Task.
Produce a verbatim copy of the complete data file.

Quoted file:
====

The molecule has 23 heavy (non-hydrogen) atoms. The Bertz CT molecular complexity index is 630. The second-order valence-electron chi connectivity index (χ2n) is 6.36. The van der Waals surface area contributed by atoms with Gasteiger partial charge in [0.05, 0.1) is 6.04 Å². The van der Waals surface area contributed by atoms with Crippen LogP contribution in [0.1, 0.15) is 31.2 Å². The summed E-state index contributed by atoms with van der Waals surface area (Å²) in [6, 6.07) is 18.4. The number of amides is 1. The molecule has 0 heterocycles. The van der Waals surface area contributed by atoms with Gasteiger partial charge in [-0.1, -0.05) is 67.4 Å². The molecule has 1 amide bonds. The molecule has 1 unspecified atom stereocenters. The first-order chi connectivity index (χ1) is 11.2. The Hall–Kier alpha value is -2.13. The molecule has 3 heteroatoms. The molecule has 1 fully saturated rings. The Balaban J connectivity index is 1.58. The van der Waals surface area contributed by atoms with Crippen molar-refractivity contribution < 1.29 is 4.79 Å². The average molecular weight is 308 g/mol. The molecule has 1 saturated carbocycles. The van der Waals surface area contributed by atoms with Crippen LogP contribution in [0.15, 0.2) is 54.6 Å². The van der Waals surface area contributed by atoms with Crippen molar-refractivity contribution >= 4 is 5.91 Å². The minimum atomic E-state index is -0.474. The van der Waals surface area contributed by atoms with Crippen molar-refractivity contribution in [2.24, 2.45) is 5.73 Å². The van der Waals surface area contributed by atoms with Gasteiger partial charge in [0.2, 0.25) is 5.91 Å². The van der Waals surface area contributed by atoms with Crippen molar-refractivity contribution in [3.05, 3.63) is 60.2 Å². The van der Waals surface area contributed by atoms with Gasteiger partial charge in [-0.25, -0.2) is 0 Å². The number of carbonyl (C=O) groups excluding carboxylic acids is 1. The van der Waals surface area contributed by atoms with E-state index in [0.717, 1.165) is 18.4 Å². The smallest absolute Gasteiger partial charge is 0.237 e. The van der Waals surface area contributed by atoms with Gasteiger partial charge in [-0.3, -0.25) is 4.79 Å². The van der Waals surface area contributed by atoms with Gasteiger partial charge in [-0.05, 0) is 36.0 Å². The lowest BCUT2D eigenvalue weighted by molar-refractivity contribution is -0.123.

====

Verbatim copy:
The molecule has 23 heavy (non-hydrogen) atoms. The Bertz CT molecular complexity index is 630. The second-order valence-electron chi connectivity index (χ2n) is 6.36. The van der Waals surface area contributed by atoms with Gasteiger partial charge in [0.05, 0.1) is 6.04 Å². The van der Waals surface area contributed by atoms with Crippen LogP contribution in [0.1, 0.15) is 31.2 Å². The summed E-state index contributed by atoms with van der Waals surface area (Å²) in [6, 6.07) is 18.4. The number of amides is 1. The molecule has 0 heterocycles. The van der Waals surface area contributed by atoms with Gasteiger partial charge in [-0.1, -0.05) is 67.4 Å². The molecule has 1 amide bonds. The molecule has 1 unspecified atom stereocenters. The first-order chi connectivity index (χ1) is 11.2. The Hall–Kier alpha value is -2.13. The molecule has 3 heteroatoms. The molecule has 1 fully saturated rings. The Balaban J connectivity index is 1.58. The van der Waals surface area contributed by atoms with Crippen molar-refractivity contribution < 1.29 is 4.79 Å². The average molecular weight is 308 g/mol. The molecule has 1 saturated carbocycles. The van der Waals surface area contributed by atoms with Crippen LogP contribution in [0.15, 0.2) is 54.6 Å². The van der Waals surface area contributed by atoms with Crippen molar-refractivity contribution >= 4 is 5.91 Å². The minimum atomic E-state index is -0.474. The van der Waals surface area contributed by atoms with Crippen molar-refractivity contribution in [2.24, 2.45) is 5.73 Å². The van der Waals surface area contributed by atoms with Gasteiger partial charge in [0.2, 0.25) is 5.91 Å². The van der Waals surface area contributed by atoms with Crippen molar-refractivity contribution in [3.05, 3.63) is 60.2 Å². The van der Waals surface area contributed by atoms with Gasteiger partial charge in [-0.25, -0.2) is 0 Å². The number of carbonyl (C=O) groups excluding carboxylic acids is 1. The van der Waals surface area contributed by atoms with E-state index in [0.717, 1.165) is 18.4 Å². The smallest absolute Gasteiger partial charge is 0.237 e. The van der Waals surface area contributed by atoms with Gasteiger partial charge in [-0.3, -0.25) is 4.79 Å². The van der Waals surface area contributed by atoms with Gasteiger partial charge in [-0.05, 0) is 36.0 Å². The lowest BCUT2D eigenvalue weighted by molar-refractivity contribution is -0.123.